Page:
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Bridging Cultural Periods, Teachers or Courses

Faculty: Arts. Degree ProgrammePrehistoric archaeology. Course: Prehistoric Culture I (Pre-Roman Iron Age). Study level: 1st semester. Class size: 6-35.

Motivation for the activity

A very large part of the degree programme consists of self-study, which places special requirements on the need to be able to organise knowledge in a different manner. The students experience difficulties in focusing their self-study and reading in relation to the exam.

The course has a very large syllabus which covers a period of more than 15,000 years. The students can therefore easily lose their perspective.

Central learning outcomes for the course

This is one of the first university courses that the students complete after their secondary school education. The objective with the course is to provide them with a systematic overview of prehistoric cultural development from the last ice age and up until the year 0.

Central learning outcomes for the activity

To get the students to reflect on the material across the usual changes of period and categories by achieving some results through 'play', and to create familiarity and recognisability with the new material. Also the activity gives the lecturer an indication of how well the students have understood the material and any gaps in their knowledge that need to be followed-up on. The method therefore works really well as part of the first lesson of a new course.

Description of the activity

You can either use the activity in the beginning of a course or in the end of a course. If you use it in the beginning, it will show how much the students already know. If you use it in the end, it will function as preparation for exams. In this example of practice I have used it in the beginning of a course.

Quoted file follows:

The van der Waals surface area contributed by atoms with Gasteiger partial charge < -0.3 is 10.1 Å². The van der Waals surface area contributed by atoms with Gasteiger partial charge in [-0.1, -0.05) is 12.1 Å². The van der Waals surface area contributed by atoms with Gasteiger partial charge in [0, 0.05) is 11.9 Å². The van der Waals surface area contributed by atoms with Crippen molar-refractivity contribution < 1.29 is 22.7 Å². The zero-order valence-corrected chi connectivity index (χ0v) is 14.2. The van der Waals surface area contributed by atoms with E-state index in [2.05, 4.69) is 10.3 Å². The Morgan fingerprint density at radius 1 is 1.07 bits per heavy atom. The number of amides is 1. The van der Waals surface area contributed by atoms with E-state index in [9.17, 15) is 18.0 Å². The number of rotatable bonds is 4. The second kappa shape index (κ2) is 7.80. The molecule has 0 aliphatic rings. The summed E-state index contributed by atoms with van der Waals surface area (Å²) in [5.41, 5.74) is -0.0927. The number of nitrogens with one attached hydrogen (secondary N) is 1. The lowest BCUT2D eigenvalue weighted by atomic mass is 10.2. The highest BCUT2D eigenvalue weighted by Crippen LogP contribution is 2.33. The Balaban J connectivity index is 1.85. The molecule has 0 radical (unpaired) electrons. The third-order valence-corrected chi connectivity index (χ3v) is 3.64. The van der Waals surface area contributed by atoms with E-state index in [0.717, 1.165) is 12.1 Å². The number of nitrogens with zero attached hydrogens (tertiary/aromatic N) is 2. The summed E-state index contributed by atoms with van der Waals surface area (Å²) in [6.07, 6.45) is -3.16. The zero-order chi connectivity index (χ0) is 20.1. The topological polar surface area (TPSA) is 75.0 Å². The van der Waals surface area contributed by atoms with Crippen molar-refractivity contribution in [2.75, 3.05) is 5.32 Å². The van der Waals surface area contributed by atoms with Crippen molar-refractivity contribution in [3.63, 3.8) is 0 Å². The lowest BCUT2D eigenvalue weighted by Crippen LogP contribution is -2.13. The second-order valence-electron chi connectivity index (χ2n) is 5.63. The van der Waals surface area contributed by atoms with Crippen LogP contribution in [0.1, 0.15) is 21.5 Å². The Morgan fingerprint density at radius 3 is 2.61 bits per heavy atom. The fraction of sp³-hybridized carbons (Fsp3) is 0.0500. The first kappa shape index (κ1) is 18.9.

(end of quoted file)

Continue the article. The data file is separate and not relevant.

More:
What the lecturer does

The lecturer prints A2/A3-sized sheets, which are for organising the images that are given to the students. The sheet is divided in half, with 'Younger Bronze Age' on the left-side and 'Older Pre-Roman Iron Age' on the right-side (see illustrations in the box on the right).

The lecturer prints a total of 40-60 smaller images (approx. 10 per A4-sized sheet) illustrating various phenomena/material culture from the Younger Bronze and Older Pre-Roman Iron Age. It is an advantage if each image has at least one counterpart from the other period, e.g. a floor plan from both the Bronze- and Iron Age, as well some elements from the transition phases, e.g. a picture of a vessel from both the Bronze- and Iron Age etc.

What the students do

The students are divided into groups of three and each group is given an A2/A3-sheet and a set of images. These sets are the same for all the groups. The students must now take each image and place it in the overview and reach a proposal for:

  • What it is
  • Where it is from
  • Where the image should be placed in the overview
  • (If any) what its parallel/opposite is.

The students must continue until all the images are placed on the A2/A3 sheet.

Finally we collect all of the images one by one for each group and place them in a PowerPoint or similar, before discussing the function and dating of the item, as well which image could be its counterpart. There is not necessarily any 'right' or 'wrong' answer to the latter, but it will contribute to the students reflection on change, continuity and forms of transition between the two periods - also preferably across the standard forms of articulation/explanation.

Outcome of the activity

You create a confidential atmosphere in the room, as everyone comes to contribute to the group discussion in turn. The game gives rise to a recognisability in the material when the students subsequently revisit the images in the syllabus. The emphasis is placed on reflection and discussing a range of issues and contexts/discontinuities across the courses, which the students would not otherwise be able to read up on.


The game can easily be adapted to other courses and subject branches:

  • Images of material culture which should be distributed in relation to specific cultural groups rather than periods
  • The images can be replaced with concepts from governance/economic policies etc., which should be distributed according to specific views of society etc.


    Examples of Practice